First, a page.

Let $f: \mathbb{R^n}\to \mathbb{R^n}$ be a differentiable map given by $f(x_1,\cdots, x_n) = (y_1,\cdots,y_n)$. Show that $f^*({dy_1 \wedge\cdots \wedge dy_n})=\det(df)dx_1\wedge \cdots\wedge dx_n$

This is one of the exercises in Do Carmo's book "Differential forms and applications".

I assume that by $f(x_1,\cdots, x_n) = (y_1,\cdots,y_n)$, he means that $y_i=f_i(x_1,\cdots,x_n)$.

We have $dy_i = \dfrac{\partial f_i}{\partial x_1}dx_1 + \cdots + \dfrac{\partial f_i}{\partial x_n}dx_n$

We also have $f^*(\omega \wedge \varphi)=f^*{\omega}\wedge f^*{\varphi}$ for any two differential forms. Therefore:

$f^*({dy_1 \wedge\cdots \wedge dy_n})=f^*{dy_1} \wedge \cdots \wedge f^*{dy_n}$

The problem is that I don't know what $f^*{dy_i}$ should be. I tried to calculate that by using the definition of pullback but it got very ugly and complicated. Therefore I think I'm either missing some important point about differential forms or it actually should get very ugly. Which one is it? :D

EDIT: My main problem is that I want to know what $f^*{dy_i}$ should be, because I feel there's still a big gap in my understanding of differential forms.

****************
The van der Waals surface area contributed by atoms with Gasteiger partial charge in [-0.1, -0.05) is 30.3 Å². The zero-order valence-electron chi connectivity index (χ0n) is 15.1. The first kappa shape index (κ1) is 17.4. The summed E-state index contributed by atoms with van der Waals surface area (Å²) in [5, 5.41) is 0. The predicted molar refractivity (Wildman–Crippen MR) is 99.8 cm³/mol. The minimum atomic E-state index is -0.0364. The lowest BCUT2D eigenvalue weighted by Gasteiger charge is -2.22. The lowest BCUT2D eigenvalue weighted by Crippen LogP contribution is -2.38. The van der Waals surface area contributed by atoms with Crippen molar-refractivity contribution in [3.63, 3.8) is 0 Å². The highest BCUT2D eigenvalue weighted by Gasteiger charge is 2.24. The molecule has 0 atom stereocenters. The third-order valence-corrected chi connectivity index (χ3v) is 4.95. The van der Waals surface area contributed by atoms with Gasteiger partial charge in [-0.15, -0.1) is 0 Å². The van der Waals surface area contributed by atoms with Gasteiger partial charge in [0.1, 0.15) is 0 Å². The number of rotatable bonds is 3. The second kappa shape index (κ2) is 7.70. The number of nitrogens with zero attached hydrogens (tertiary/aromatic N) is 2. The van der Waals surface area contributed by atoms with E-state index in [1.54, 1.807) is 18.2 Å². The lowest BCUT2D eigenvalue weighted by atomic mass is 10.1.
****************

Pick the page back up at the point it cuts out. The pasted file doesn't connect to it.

• $\begingroup$ It might be worth noting that the required result on a particular fiber is pretty much the definition of the determinant: For an arbitrary basis $e_1, \dots, e_n$ of a vector space $V$ and a linear map $f:V \to V$, we have $f(e_1 \wedge \cdots \wedge e_n) = (\det f) e_1 \wedge \cdots \wedge e_n.$ $\endgroup$ – anomaly Oct 29 '14 at 15:36
  • $\begingroup$ @anomaly: Thanks. I'll keep that in my mind for later when I learn about fibers. $\endgroup$ – math.n00b Oct 29 '14 at 15:38
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    $\begingroup$ @math.noob: Oh, sorry: Replace 'fiber' with 'point', then. (If you're familiar with tangent or cotangent bundles/spaces, the tangent or cotangent space to a given point is called a fiber.) $\endgroup$ – anomaly Oct 29 '14 at 15:39
  • $\begingroup$ Are you aware that in general, for covectors $u^i$ and vectors $v_i$, one has $$u^1 \wedge \cdots \wedge u^n(v_1,\dots,v_n) = \det ((u^i(v_j))_{i,j})?$$ $\endgroup$ – fuglede Oct 29 '14 at 15:41
  • $\begingroup$ @fuglede: Yes. I'm familiar with that. $\endgroup$ – math.n00b Oct 29 '14 at 15:44

I'm writing an answer to my own question because it won't fit in comments and my original post would get too long if I edited it again.